Almost 40% of the fruit and 12% of the vegetables consumed by Americans last year were imported. With an increasing amount of fresh produce being imported, the pesticide picture is not improving. Imported produce contains, on average, about three times the pesticide residue level found on domestically produced food. Only about 1% of imported foods from Asia and Latin America gets tested by the FDA. A number of recent food-borne illness outbreaks have also been associated with imported produce, such as hepatitis A from strawberries, Cyclospora from raspberries, and E. coli- infection from alfalfa sprouts and lettuce.
About 1.3 million tons of pesticides are used in the U.S. each year, giving an average of 6 pounds of pesticides for every acre planted. Safety tests are required to determine the potential of a pesticide to cause chronic illness in humans. Unfortunately, sufficient data on the reproductive effects and other chronic effects are lacking for most pesticides. Less than 21% of all pesticides sold in U.S. have been adequately tested for carcinogenicity. Less than 10% have been adequately tested for their ability to cause genetic mutations, and less than 40% have been adequately tested for their potential to cause birth defects. In 1978 Congress mandated the EPA to begin reassessing the safety of some 35,000 registered pesticide products, but a lack of funds has seriously delayed the process so that many of the registered pesticides remain unevaluated. At present, there are forty-five pesticides approved for food use that are known or suspected to cause cancer in animals, but it is uncertain at this time whether they are harmful to humans. For the average consumer there is little data available on dietary exposure to a particular pesticide over a period of time, making it very difficult to link pesticide exposure with a specific health problem.
There are a number of reports of adverse reproductive and developmental effects in wildlife resulting from heavy exposure to pesticides, PCBs, dioxins and other environmental contaminants. What evidence is there that pesticides cause harm to human health? We know that those who are exposed through their work, such as farm workers and other persons handling pesticides and herbicides, face the greatest risk. For example, leukemia and cancers of the lymphatic system are more common among workers who for many years have applied phenoxyherbicides along railroads, electrical lines or in agricultural settings. Lung cancer rates are elevated among pesticide applicators while liver cancer and leukemia rates are elevated among farm workers. The incidence of lymphatic, genital and digestive tract cancers correlates with a higher than average herbicide use.
Recent studies in Germany show a link between heavy pesticide use in rural areas and incidence of childhood leukemia. Pesticides, along with PCBs, dioxin and other environmental contaminants may act as endocrine disrupters-- interfering with hormonal action and body functions. This makes them possible risk factors for hormone-related cancers such as prostate and breast cancer. Recent studies by the National Cancer Institute in Hawaii suggest that repeated exposure to the endocrine-disrupting chemicals, chlordane/heptachlor and 1,2-dibromo-3-chloropropane, may play a role in the development of breast cancer.
On average, which foods are noted for being the most heavily contaminated with pesticides? Strawberries, cherries, apples, Mexican cantaloupe, Chilean grapes, raspberries, apricots, peas, peaches, nectarines, and spinach. The least contaminated with pesticides include avocados, onions, scallions, corn, cauliflower, cabbage, broccoli, green peas, carrots, sweet potatoes, and blueberries. Pesticides tend to accumulate in fatty material. Hence fatty meats, fish, and dairy products will have higher pesticide residue than the low-fat products. The wax coating on cucumbers facilitates the retention of the fungicides used on cucumbers.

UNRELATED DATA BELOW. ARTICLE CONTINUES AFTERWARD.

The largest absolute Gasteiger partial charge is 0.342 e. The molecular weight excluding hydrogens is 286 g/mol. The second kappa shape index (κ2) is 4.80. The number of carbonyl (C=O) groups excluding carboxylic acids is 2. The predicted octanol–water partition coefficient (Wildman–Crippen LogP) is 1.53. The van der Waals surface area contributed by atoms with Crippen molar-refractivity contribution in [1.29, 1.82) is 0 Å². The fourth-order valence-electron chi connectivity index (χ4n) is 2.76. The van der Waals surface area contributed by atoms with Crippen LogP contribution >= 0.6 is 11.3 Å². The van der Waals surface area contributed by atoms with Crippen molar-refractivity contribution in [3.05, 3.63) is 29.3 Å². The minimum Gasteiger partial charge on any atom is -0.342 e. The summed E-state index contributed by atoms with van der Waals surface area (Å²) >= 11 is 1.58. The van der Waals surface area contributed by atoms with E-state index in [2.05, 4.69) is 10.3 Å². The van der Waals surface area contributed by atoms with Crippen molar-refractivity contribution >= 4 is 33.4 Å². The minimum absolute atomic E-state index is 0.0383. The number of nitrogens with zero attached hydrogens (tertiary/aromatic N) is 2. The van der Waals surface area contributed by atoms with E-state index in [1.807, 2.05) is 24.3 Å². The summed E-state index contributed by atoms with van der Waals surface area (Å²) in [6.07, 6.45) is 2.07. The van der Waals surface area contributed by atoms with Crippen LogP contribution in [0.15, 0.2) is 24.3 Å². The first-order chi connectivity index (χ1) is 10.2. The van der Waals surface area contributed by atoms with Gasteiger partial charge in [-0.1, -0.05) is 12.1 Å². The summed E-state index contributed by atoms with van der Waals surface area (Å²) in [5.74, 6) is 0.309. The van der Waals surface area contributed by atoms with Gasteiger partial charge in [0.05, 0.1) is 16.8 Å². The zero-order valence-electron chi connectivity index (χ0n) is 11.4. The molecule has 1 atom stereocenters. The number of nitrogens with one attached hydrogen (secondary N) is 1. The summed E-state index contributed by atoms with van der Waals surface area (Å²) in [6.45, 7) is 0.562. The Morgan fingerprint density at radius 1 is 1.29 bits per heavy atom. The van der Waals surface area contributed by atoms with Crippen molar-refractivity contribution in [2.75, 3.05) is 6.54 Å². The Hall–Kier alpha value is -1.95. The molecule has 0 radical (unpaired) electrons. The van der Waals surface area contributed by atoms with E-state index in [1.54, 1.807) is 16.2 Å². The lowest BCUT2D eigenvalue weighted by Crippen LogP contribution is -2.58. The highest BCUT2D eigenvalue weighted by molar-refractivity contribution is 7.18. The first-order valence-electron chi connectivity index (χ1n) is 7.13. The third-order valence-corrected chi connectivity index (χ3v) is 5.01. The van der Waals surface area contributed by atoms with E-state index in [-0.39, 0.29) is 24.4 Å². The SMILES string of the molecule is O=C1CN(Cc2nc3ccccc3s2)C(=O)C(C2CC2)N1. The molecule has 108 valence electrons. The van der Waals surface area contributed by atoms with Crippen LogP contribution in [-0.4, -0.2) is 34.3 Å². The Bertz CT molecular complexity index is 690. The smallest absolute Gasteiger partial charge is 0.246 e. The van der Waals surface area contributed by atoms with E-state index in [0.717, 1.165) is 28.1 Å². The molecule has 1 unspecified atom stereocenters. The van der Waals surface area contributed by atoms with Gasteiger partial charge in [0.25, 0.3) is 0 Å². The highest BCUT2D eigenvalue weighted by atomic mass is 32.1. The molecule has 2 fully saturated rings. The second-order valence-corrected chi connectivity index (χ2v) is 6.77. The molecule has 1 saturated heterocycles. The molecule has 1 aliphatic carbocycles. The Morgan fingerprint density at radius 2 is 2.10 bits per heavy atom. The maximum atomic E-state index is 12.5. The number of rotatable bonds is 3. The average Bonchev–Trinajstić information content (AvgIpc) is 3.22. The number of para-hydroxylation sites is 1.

What about canned and frozen foods? The washing and treatment process to prepare fruits and vegetables for canning or freezing removes or destroys most of the pesticide residues. For example, 80-90% of the benomyl residue (the fungicide suspected of causing birth defects) is removed when apples are made into applesauce and when tomatoes are converted into tomato juice.
There are a number of ways that we can minimize our individual exposure to pesticides. Firstly, eat a variety of foods. This will lessen our exposure to any one pesticide. Secondly, fruits and vegetables should be properly washed or peeled before eating. Fruits and vegetables with edible peels can be cleaned by scrubbing with a brush. Researchers in Texas substantially reduced the pesticide residues on 17 popular fruits and vegetables by washing in a dilute solution of dish detergent (1 tsp. per gallon of water), then rinsing in slightly warm water. The outer leaves of vegetables (lettuce and cabbage) should be discarded since these are the ones most contaminated. Thirdly, one can buy organically grown produce, usually at a higher price. However, an organic label does not guarantee the produce is truly organic. The federal government is working towards developing universal standards for what constitutes an organic food.
Today there are over 5,000 certified organic growers in the US. About one percent of the total U.S. fruit and vegetable acreage is organic. In California, about 2% of the state's farmers are organic farmers, while Texas reports more than 10% of its vegetable-crops are organically grown. Sales of organic foods reached $3.5 billion in 1996, and continue to increase 20% each year. More and more farmers are reducing reliance on pesticides by adopting integrated pest management.
Overall, the consumption of low-fiber, fat-rich and calorie-rich diets, along with the use of alcohol, pose a much, much greater threat to human health than chemical residues on our food.